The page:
Some stories from the past, and my ongoing series, "Aunt Clara's Wheelchair"
Thursday, January 13, 2011
Twenty One and Eighty Two
I went to live with Grandma and Grandpa in late spring. She was eighty-three and he was eighty-two. Grandpa was still more active than most folks his age. He worked almost everyday, or at least when he wanted to, on his tree farm. He could still shoe a horse and drive his jeep, but he was not as well, physically, as he'd once been. He had fallen off a horse the year before and now had to use a cane. Grandpa was not one who cussed often, but he cussed that damn cane. His mind was sharper than ever. He had a keen wit and his eyes looked at you knowingly and with clear direction.
Grandma, on the other hand, was kind of the other way around. She could carry a bucket of coal from the coalhouse out back the fireplace in the livingroom. She could go for a walk down the road or through the woods on the pathway Grandpa had made for her. At the same time, her mind was slipping somewhat. She might, for a moment, think it is 1948 in the autumn when it is actually springtime in the 1970's! Grandpa just kissed her sweetly and went on reading or doing whatever he was doing at the time.
Well, growing up, us brothers and cousins... the grandkids, had a sort of theory concerning Grandma and Grandpa. We all agreed that if Grandpa went first, which probably wouldn't happen, poor Grandma wouldn't last another week. She would just not be able to stand life without Grandpa.However, if Grandma died first, which probably would be the case, Grandpa would grieve and be sad for awhile, but then he would be okay and just keep going on. It's not that he wouldn't miss Grandma terribly, but he was just stronger and more able to cope with such a loss.....well, we were wrong.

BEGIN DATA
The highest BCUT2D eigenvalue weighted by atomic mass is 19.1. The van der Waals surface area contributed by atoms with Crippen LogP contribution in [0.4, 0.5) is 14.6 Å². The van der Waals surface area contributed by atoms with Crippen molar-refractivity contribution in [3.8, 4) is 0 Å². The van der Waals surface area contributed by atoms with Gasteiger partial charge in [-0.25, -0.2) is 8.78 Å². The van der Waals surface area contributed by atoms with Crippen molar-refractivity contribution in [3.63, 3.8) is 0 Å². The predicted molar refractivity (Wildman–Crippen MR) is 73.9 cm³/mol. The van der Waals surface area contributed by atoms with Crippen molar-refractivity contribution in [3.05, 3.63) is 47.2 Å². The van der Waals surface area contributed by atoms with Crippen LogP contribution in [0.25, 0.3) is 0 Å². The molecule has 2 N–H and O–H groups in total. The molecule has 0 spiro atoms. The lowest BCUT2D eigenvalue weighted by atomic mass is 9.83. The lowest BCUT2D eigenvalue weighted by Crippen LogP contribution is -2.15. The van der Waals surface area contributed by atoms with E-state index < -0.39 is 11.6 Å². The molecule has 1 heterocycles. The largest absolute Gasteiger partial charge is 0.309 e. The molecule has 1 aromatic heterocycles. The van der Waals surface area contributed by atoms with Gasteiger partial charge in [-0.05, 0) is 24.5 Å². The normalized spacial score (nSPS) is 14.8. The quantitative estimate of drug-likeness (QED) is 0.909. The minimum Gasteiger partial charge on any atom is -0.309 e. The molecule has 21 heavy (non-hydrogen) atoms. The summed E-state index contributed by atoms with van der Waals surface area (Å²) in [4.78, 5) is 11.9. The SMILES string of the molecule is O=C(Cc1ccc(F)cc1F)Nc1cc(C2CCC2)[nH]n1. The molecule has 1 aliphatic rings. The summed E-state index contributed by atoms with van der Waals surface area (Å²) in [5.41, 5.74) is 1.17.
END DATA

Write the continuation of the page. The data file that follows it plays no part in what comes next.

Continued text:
It is a hot day in July now and I am twenty-one. I'm driving Grandpa, in the Willy's Jeep, over to Aunt Olga's house, five miles away. We're going over to fertilize some baby Hemlock trees. Now I am walking along a few feet behind him. He's carrying a bucket and spreading the fertilizer by hand. When the bucket gets low I pour it half full from a fifty pound bag. We are nearing the end of the last row and his bucket is almost empty and there's not much left in the bag either. I say to him, "is it going to work out alright, Grandpa?" He turns and says to me, almost laughing, "my boy, everything will work out just fine." My cousin, Paul, is talking to a friend, a boy we called Moose, in the field just a few feet away. The old man walks over to the boy and thanks him for helping out earlier in the summer. Moose had helped Grandpa build a splitrail fence. Grandpa reaches in his back pocket and pulls out his wallet saying, "I wouldn't want leave here owing anybody any money." He takes out a five dollar bill and, as he is handing it to the boy, Grandpa sways a little to the side and begins to fall backwards. I try to catch him, and almost do, but I go down with him and his head is now on my lap. He takes a deep breath in and then out and Paul and I are looking at each other. One of us, I don't remember which, says, "Grandpa's gone", and so he is.
Grandma is shattered when told the awful news and we all worry about her, but the days turn into weeks and months and years. Nine more years as a matter of fact. And although Grandma could no longer live by herself, she was "at home" at Uncle Fred and Aunt Marge's. She may not know what she'd had for breakfast an hour ago, but she'd talk about a Saturday morning in 1904, when she was a girl, like it was yesterday. And, sometimes, I was my father when he was a little boy. And, often, Grandpa had just gone down to Griffie Morton's store to get some milk and butter and he would be back in a few minutes.